Anglesey backed as location for first of new wave of nuclear power stations

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Interest in the possibility of turning Wylfa into a site for new nuclear power plants since the dismantling of its current plant has existed for years.

But support for the new US project is such that Mr Hart will visit one of Westinghouse’s nuclear power plants in the US state of Georgia during an official trip to America this week.


Why nuclear-powered stars are starting to align

“Nuclear energy is incomparably greater than the molecular energy we use today… What is missing is the match to light the bonfire.”

As a renowned pioneer of many things in history, nuclear power isn’t exactly what Winston Churchill is instantly recognizable for. Yet, as always, his foresight and attention to the big issues of the future were meticulous.

In the decades following Churchill’s words, nuclear energy would dominate international debate for far worse reasons than he himself had predicted. The divisions between East and West were inseparable from the nuclear paradox.

In 2022, the debate has come full circle and we are once again obsessed with the more appealing side of nuclear power, building on the vision Churchill had nearly 100 years ago. It is a great source of disheartening and satirical irony that at a time when relations between Russia and the West are at their coldest, nuclear energy is again at the center of discussions.

The ruthless Russian invasion of Ukraine has put national energy security back on the agenda of many countries around the world and, although the UK depends on Russia for only a small part of our supply, it is also at the top of the government’s agenda.

Yes, it is true that other countries are in a much more precarious situation, but we in government take the situation very seriously. We need to regain control of our energy supplies, and we need low-carbon electricity more than ever.

Nuclear must play a greater role

Over the past few weeks, the Prime Minister has been very outspoken with his views on the role nuclear should play in that ambition. It’s a reliable and powerful source of energy, and we need to give it a much bigger role in our energy supply than it has in recent decades.

This in no way contradicts our ambitions for a low-carbon future, and we are not just focusing on nuclear in the traditional sense. The industry has undergone rapid developments in recent years, and within nuclear energy itself there is a diverse range of technologies that we will exploit.

Small modular reactors will give us more flexibility to harness this energy source, overcoming some of the restrictions that are an integral part of large power plants. These are the smaller fires separate from the main bonfire, requiring much less space and easier to assemble.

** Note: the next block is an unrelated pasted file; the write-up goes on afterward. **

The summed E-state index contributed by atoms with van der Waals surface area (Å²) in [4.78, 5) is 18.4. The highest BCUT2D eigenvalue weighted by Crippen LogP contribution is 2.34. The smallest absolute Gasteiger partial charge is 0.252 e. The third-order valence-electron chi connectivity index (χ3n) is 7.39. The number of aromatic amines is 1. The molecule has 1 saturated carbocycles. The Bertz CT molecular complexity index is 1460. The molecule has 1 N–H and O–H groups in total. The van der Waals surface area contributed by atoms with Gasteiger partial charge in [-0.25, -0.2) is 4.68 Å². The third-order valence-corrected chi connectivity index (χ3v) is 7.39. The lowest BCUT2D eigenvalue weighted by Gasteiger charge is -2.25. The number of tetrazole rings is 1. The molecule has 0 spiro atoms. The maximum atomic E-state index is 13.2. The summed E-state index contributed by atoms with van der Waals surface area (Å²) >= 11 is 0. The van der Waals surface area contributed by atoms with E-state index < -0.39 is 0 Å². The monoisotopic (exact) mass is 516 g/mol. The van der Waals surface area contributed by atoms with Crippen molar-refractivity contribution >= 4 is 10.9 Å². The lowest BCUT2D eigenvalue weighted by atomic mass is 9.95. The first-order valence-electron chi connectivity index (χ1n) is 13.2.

And then there’s nuclear fusion, based on a different scientific process (splitting or colliding; traditional fission is the splitting of nuclear atoms, and fusion is when nuclear atoms come together). Harnessing the same power used by the sun, nuclear fusion will transform our energy infrastructure. Instead of lighting our bonfires with matches, we are now starting to use lighters.

The UK has the potential to lead the world in both areas, and a combination of these with other renewable energy sources such as offshore wind and tidal power will provide a winning recipe for self-resilience. full of green energy. Nuclear alone means thousands of homes powered and tens of thousands of highly skilled jobs created. Wales is best placed to drive this nuclear growth.

We have played a central role in scientific history, having played a role in the development of the atomic bomb at Rhydymwyn Valley Works near Mold, Flintshire. This involved the development of a thin membrane through which the uranium hexafluoride passed, a membrane manufactured by Mond Nickel Company in Clydach, near Swansea. At the time, it was the only place in the world that could produce nickel for membranes.

An unparalleled opportunity

But now we have to start writing the next chapter of this story, and the nuclear-powered stars are already beginning to align. Wales has only ever had two nuclear power stations, both of which are now decommissioned. One is on Anglesey in the form of Wylfa, and the other is in Trawsfynydd, Gwynedd. Experts say these sites are some of the best in Europe, let alone the UK.

For large-scale nuclear, like Hinkley Point, Wylfa Newydd offers an unparalleled opportunity and continues to attract the attention of nuclear developers from key allies around the world.

Local support is resolute, and it’s an infrastructure project that could transform the whole of North Wales while creating thousands of jobs. Trawsfynydd, meanwhile, is the smallest of the team, but his credentials are just as impressive. Rolls-Royce (which has designed a small modular reactor and is one of the main manufacturers of this emerging technology) has previously said there is a “fairly high probability” that Trawsfynydd could house the first SMRs in the early 2030s. .

All of these opportunities lend themselves to the creation of a North Wales nuclear arc, a center of nuclear excellence. This delivers on all of the government’s key programs – upgrading, strengthening the union and achieving net zero.

Soon the Prime Minister and the Business Secretary will present the Energy Security Strategy, of which nuclear energy will be a central part, and I will be visiting the United States to discuss with partners how Wales can contribute to the success of the joint ambitions of the United States and the United Kingdom. More than a bonfire, North Wales can become the beacon of the nuclear world.


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